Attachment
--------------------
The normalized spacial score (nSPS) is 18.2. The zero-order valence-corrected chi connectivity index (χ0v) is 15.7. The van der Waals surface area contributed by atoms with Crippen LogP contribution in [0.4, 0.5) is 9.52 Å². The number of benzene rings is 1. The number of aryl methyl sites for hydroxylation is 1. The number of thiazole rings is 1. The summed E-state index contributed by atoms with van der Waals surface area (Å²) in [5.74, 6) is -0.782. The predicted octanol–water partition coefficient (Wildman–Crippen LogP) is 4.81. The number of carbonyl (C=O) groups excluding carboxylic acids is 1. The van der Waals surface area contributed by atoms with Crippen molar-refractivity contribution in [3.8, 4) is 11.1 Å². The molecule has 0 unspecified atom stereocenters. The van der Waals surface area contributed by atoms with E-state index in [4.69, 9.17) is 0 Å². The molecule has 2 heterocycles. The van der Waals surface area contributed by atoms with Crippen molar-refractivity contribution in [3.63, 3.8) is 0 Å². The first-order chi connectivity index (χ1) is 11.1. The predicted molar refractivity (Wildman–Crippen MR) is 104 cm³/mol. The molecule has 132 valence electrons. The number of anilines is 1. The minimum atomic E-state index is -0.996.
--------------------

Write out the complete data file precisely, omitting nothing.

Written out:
The normalized spacial score (nSPS) is 18.2. The zero-order valence-corrected chi connectivity index (χ0v) is 15.7. The van der Waals surface area contributed by atoms with Crippen LogP contribution in [0.4, 0.5) is 9.52 Å². The number of benzene rings is 1. The number of aryl methyl sites for hydroxylation is 1. The number of thiazole rings is 1. The summed E-state index contributed by atoms with van der Waals surface area (Å²) in [5.74, 6) is -0.782. The predicted octanol–water partition coefficient (Wildman–Crippen LogP) is 4.81. The number of carbonyl (C=O) groups excluding carboxylic acids is 1. The van der Waals surface area contributed by atoms with Crippen molar-refractivity contribution in [3.8, 4) is 11.1 Å². The molecule has 0 unspecified atom stereocenters. The van der Waals surface area contributed by atoms with E-state index in [4.69, 9.17) is 0 Å². The molecule has 2 heterocycles. The van der Waals surface area contributed by atoms with Crippen molar-refractivity contribution in [3.63, 3.8) is 0 Å². The first-order chi connectivity index (χ1) is 11.1. The predicted molar refractivity (Wildman–Crippen MR) is 104 cm³/mol. The molecule has 132 valence electrons. The number of anilines is 1. The minimum atomic E-state index is -0.996.